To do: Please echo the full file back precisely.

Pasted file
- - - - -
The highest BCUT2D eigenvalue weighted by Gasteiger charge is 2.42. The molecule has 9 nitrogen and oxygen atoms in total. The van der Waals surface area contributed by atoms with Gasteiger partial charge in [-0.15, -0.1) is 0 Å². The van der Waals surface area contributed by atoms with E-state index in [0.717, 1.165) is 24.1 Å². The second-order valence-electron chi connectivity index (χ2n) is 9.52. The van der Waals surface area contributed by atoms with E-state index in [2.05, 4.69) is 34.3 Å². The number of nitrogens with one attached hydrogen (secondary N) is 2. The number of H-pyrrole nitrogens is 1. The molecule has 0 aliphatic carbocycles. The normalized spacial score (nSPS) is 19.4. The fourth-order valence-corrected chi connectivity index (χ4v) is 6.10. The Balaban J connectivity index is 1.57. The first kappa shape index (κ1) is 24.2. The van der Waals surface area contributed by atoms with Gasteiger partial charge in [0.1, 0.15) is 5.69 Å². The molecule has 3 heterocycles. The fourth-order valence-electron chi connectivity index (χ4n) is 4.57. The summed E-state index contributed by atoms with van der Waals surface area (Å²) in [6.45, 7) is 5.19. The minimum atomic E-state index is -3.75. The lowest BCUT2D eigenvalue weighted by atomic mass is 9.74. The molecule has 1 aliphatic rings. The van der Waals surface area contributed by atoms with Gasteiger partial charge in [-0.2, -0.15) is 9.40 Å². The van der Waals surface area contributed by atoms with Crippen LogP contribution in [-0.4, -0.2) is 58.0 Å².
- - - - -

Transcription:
The highest BCUT2D eigenvalue weighted by Gasteiger charge is 2.42. The molecule has 9 nitrogen and oxygen atoms in total. The van der Waals surface area contributed by atoms with Gasteiger partial charge in [-0.15, -0.1) is 0 Å². The van der Waals surface area contributed by atoms with E-state index in [0.717, 1.165) is 24.1 Å². The second-order valence-electron chi connectivity index (χ2n) is 9.52. The van der Waals surface area contributed by atoms with E-state index in [2.05, 4.69) is 34.3 Å². The number of nitrogens with one attached hydrogen (secondary N) is 2. The number of H-pyrrole nitrogens is 1. The molecule has 0 aliphatic carbocycles. The normalized spacial score (nSPS) is 19.4. The fourth-order valence-corrected chi connectivity index (χ4v) is 6.10. The Balaban J connectivity index is 1.57. The first kappa shape index (κ1) is 24.2. The van der Waals surface area contributed by atoms with Gasteiger partial charge in [0.1, 0.15) is 5.69 Å². The molecule has 3 heterocycles. The fourth-order valence-electron chi connectivity index (χ4n) is 4.57. The summed E-state index contributed by atoms with van der Waals surface area (Å²) in [6.45, 7) is 5.19. The minimum atomic E-state index is -3.75. The lowest BCUT2D eigenvalue weighted by atomic mass is 9.74. The molecule has 1 aliphatic rings. The van der Waals surface area contributed by atoms with Gasteiger partial charge in [-0.2, -0.15) is 9.40 Å². The van der Waals surface area contributed by atoms with Crippen LogP contribution in [-0.4, -0.2) is 58.0 Å².